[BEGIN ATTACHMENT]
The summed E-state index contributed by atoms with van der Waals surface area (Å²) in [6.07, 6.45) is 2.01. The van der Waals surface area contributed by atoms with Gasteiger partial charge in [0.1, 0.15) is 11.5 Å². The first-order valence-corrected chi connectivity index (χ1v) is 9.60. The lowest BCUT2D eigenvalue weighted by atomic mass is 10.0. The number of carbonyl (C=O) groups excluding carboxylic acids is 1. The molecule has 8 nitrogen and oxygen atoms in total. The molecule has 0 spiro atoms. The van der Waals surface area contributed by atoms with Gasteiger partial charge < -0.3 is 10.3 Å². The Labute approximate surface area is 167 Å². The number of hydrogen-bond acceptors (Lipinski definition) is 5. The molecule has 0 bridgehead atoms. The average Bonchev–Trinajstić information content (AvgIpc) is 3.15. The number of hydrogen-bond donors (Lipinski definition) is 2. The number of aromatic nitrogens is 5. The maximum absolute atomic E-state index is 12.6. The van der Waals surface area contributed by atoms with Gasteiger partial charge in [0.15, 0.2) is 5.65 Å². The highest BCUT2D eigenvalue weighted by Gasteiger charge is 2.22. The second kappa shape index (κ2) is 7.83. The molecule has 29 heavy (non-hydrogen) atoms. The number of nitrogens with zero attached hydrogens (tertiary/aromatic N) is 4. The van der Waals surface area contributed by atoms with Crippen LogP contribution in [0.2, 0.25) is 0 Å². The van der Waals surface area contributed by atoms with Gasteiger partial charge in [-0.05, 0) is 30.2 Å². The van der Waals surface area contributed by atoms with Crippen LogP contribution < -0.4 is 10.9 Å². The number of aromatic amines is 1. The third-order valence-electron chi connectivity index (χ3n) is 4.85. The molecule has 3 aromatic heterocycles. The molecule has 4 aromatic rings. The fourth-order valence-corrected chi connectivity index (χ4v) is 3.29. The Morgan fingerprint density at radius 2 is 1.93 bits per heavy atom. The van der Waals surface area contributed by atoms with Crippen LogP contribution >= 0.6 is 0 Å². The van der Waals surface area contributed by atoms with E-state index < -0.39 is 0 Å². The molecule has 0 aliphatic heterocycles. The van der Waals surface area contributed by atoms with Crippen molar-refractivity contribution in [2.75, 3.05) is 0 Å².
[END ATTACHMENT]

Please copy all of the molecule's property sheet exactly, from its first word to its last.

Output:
The summed E-state index contributed by atoms with van der Waals surface area (Å²) in [6.07, 6.45) is 2.01. The van der Waals surface area contributed by atoms with Gasteiger partial charge in [0.1, 0.15) is 11.5 Å². The first-order valence-corrected chi connectivity index (χ1v) is 9.60. The lowest BCUT2D eigenvalue weighted by atomic mass is 10.0. The number of carbonyl (C=O) groups excluding carboxylic acids is 1. The molecule has 8 nitrogen and oxygen atoms in total. The molecule has 0 spiro atoms. The van der Waals surface area contributed by atoms with Gasteiger partial charge < -0.3 is 10.3 Å². The Labute approximate surface area is 167 Å². The number of hydrogen-bond acceptors (Lipinski definition) is 5. The molecule has 0 bridgehead atoms. The average Bonchev–Trinajstić information content (AvgIpc) is 3.15. The number of hydrogen-bond donors (Lipinski definition) is 2. The number of aromatic nitrogens is 5. The maximum absolute atomic E-state index is 12.6. The van der Waals surface area contributed by atoms with Gasteiger partial charge in [0.15, 0.2) is 5.65 Å². The highest BCUT2D eigenvalue weighted by Gasteiger charge is 2.22. The second kappa shape index (κ2) is 7.83. The molecule has 29 heavy (non-hydrogen) atoms. The number of nitrogens with zero attached hydrogens (tertiary/aromatic N) is 4. The van der Waals surface area contributed by atoms with Crippen LogP contribution in [0.2, 0.25) is 0 Å². The van der Waals surface area contributed by atoms with Gasteiger partial charge in [-0.05, 0) is 30.2 Å². The van der Waals surface area contributed by atoms with Crippen LogP contribution < -0.4 is 10.9 Å². The number of aromatic amines is 1. The third-order valence-electron chi connectivity index (χ3n) is 4.85. The molecule has 3 aromatic heterocycles. The molecule has 4 aromatic rings. The fourth-order valence-corrected chi connectivity index (χ4v) is 3.29. The Morgan fingerprint density at radius 2 is 1.93 bits per heavy atom. The van der Waals surface area contributed by atoms with Crippen LogP contribution >= 0.6 is 0 Å². The van der Waals surface area contributed by atoms with E-state index < -0.39 is 0 Å². The molecule has 0 aliphatic heterocycles. The van der Waals surface area contributed by atoms with Crippen molar-refractivity contribution in [2.75, 3.05) is 0 Å².